Ferroelectricity is the ability to reverse a spontaneous electrical polarization by the application of an external electric field. This property is crucial to many modern electronic and optical technologies, but there has been limited success directly integrating ferroelectric materials with electronics based on conventional semiconductors despite decades of efforts. Part of the challenge is that traditional ferroelectrics exhibit very different crystal structures, bonding, and defect densities from commercial semiconductors such as silicon. This project seeks to resolve this problem by introducing a new class of ferroelectric materials with a tetrahedral bonding structure common to commercial semiconductors. Introducing a new function to tetrahedral semiconductors will represent a step change in the capabilities of integrated electronic and optical devices. This project will discover and develop new tetrahedral ferroelectrics and result in a new mechanistic understanding of ferroelectricity. The project will emphasize workforce development, through the education of students and post-docs trained to accelerate materials discovery via modern approaches to integrated computation and experiment. Technological advances will be accelerated through close collaboration with an industrial partner, Broadcom, Inc.
Tetrahedral ferroelectrics such as modified aluminum nitride (AlN) offer a unique opportunity to extend our fundamental understanding of polarization reorientation and to discover new families of materials with enabling non-linear dielectric properties. The recent discovery of tetrahedral ferroelectrics has highlighted gaps in the scientific understanding of ferroelectricity and of polar semiconductors. The current project addresses three sets of fundamental questions: (1) How is switchable polarization related to coercive field, a paraelectric transition and/or stiffness? How is coercive field related to structure? (2) What is (are) the switching mechanism(s) in tetrahedral ferroelectrics? (3) How do local structure, individual and clustered point defects, and synthesis affect switching and breakdown? These questions will be addressed via integrated computation and experimentation, expanding the understanding of the fundamentals of ferroelectricity and of polar semiconductors alike. Enabling ferroelectricity in tetrahedral semiconductors represents a potential step change in semiconductor device capability and offers an attractive alternative to fighting defect accommodation in complex oxides. This project will expand ferroelectric and semiconductor physics, through a greater understanding of the mechanisms of polarization reorientation that welcomes a family of heretofore unknown tetrahedra-based systems to the universe of known ferroelectrics while simultaneously introducing a new intrinsic capability to the toolbox of tetrahedral semiconductors.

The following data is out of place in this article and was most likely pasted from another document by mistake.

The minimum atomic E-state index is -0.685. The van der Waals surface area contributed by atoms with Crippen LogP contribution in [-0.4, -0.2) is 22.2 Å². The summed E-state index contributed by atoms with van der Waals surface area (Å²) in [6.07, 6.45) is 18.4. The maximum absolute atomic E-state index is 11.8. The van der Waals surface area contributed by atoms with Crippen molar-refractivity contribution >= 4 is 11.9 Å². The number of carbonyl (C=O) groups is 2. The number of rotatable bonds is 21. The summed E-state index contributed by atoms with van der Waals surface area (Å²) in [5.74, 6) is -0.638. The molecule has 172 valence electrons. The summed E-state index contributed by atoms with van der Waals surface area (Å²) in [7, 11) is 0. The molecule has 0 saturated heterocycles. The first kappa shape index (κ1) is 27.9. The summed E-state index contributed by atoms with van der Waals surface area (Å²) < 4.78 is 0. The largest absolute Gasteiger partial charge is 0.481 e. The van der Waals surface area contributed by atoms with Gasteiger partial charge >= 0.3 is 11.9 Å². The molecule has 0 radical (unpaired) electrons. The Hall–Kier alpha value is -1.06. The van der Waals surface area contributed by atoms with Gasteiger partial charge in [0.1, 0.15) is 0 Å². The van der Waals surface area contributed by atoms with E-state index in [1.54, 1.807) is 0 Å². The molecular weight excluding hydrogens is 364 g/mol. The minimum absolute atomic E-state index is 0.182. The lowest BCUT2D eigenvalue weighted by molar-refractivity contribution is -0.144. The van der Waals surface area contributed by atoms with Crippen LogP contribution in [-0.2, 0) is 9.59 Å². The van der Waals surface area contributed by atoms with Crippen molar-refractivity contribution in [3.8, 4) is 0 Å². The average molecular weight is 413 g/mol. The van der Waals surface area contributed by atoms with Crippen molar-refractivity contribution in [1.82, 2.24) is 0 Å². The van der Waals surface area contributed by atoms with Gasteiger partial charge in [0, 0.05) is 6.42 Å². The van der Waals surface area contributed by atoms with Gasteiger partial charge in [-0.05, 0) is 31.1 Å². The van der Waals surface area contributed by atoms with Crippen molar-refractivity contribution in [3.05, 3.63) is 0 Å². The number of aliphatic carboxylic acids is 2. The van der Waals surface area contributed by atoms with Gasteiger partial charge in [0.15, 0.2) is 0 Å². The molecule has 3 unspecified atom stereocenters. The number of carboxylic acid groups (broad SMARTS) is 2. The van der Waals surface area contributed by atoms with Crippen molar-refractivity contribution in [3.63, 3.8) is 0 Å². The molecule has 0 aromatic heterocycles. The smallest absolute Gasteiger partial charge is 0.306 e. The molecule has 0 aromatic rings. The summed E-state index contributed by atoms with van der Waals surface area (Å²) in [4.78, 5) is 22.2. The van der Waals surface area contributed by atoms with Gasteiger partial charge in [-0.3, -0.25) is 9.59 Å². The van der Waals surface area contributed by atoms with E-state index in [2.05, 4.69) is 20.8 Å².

This award reflects NSF's statutory mission and has been deemed worthy of support through evaluation using the Foundation's intellectual merit and broader impacts review criteria.
|Effective start/end date||6/1/22 → 5/31/26|
- National Science Foundation: $1,799,971.00